CUDA motivation for multi-dimensional kernel execution

The division of work CUDA imposes into blocks is logical because it reflects the hardware (some amount of execution threads within a single execution unit, all in the same “block”).

However, as I’m looking at implementation of image processing algorithms, it’s not entirely clear why I should have 2D grids of blocks, each being a 2D grid of threads. Why won’t 1D do? After all, the kernel call usually just sees the image as a linear 1D array of pixels anyway and has to compute its global index by multiplying the usual row * column + offset in column.

One guess I have is for spatial locality. We usually compute stuff for a pixel based on the pixels around it, so the 2D grid of threads makes sure that all adjacent pixels run within the same execution unit, thus can share local memory etc. Is this correct? Anything else I am missing? Maybe ease of programming somehow (although that’s hard to believe since the code is computing a 1D offset anyway)

Thanks in advance

Two reasons. Up to compute capability 2.0 the limit of block for x component was 65000. This is easy to go over and then one needs a 2 D grid which would allow to use up to millions of blocks. In cc 3.x the limit was raised to 2 million. Second reason is that for some problems you need to work with indeces of a multidimensional matrix.

But is it not true to say that most image processing kernels receive the image as a single-dimensional array anyway (after all this is how it lives in computer memory)? In other words

uchar4* img


Then usually if the kernel is executed in 2D space, the global indices are used to compute an offset into that 1D image anyway, so I don’t see how this makes coding easier.

I can’t come up with a really compelling motivation, other than it probably seemed like a good idea when the transition from fixed function hardware to GPGPU was happening. Much of the focus was on image processing and linear algebra, which need to manipulate 2D coordinates, even if memory is fundamentally 1D. Maybe someone thought that exposing the tiled nature of the algorithm to the hardware would enable some future improved hardware implementation?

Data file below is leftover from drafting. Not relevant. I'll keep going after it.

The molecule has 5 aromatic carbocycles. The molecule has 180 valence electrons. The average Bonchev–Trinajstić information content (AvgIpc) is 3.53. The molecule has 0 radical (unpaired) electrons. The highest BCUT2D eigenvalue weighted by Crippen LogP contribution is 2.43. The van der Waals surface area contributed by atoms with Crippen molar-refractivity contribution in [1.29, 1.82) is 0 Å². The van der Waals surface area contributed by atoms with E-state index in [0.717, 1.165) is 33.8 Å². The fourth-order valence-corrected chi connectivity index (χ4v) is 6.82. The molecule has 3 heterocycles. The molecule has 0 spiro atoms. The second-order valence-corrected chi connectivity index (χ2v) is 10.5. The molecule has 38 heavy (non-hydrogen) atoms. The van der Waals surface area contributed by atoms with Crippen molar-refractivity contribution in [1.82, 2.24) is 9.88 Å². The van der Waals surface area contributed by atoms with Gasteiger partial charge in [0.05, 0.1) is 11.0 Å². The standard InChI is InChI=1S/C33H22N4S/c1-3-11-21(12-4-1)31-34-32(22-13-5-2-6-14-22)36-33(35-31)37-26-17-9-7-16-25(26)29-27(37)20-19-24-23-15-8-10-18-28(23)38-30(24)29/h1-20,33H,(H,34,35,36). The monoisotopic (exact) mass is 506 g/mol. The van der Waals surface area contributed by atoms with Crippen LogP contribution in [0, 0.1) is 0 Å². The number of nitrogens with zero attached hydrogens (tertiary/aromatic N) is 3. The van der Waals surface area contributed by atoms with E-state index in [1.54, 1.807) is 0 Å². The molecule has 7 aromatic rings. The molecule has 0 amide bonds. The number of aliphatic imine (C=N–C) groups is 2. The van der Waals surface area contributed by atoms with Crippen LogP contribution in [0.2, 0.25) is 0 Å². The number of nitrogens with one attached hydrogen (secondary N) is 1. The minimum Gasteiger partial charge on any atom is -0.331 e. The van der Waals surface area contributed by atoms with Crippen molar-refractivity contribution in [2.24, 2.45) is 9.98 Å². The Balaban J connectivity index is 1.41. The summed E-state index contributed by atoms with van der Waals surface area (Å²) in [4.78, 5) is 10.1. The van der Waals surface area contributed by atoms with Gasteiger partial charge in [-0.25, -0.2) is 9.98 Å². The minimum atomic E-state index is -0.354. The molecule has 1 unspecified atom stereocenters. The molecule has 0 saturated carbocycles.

To my knowledge, there are no real performance benefits to using multidimensional grids in CUDA.

Consider an image processing algorithm. Some of these may be interested in lines, but most are interested in rectangular areas of the image (say, filters). If I make my threads 2D in a block, then all threads handling a certain rectangle end up on the same warp and can share memory efficiently, right?

Whereas, if I organized threads 1D in a block, then threads handling a line (rather than a rectangular block) would be able to share memory.

Is my thinking wrong here?

There are lots of situations where you need a block of threads to operate on a 2D/3D block of pixels. It could be that your data is stored in a CUDA array/surface or you might be caching the data in shared memory. This typically requires 2D/3D indices to be computed at some point. What I’m not actually certain of is whether there is actually dedicated hardware for computing the thread indices or if using a 1D thread block and computing the 2D/3D indices inside the kernel amounts to the same thing.

I’ve also come across situations where a single kernel might want to use two different sets of 2D/3D indices. For instance with convolutions you sometimes need an apron so you have to read more data into shared memory than you end up producing as output. So sometimes you end up starting with one set of 2D/3D indices, computing a 1D index and then computing a new set of 2D/3D indices.

I think there are two different questions mixed together in this thread:

  1. Is there a performance benefit to using a 2D or 3D mapping of input or output data to threads? The answer is “absolutely” for all the reasons you and others have described. If the data or calculation has spatial locality, then so should the assignment of work to threads in a warp.

  2. Is there a performance benefit to using CUDA’s multidimensional grids to do this work assignment? In this case, I don’t think so since you can do the index calculation trivially yourself at the top of the kernel. This burns a few arithmetic instructions, but that should be negligible compared to the kernel launch overhead.

This is why I think the multidimensional grids are intended as a programmer convenience rather than a way to improve performance. You do absolutely need to think about each warp’s memory access patterns, though.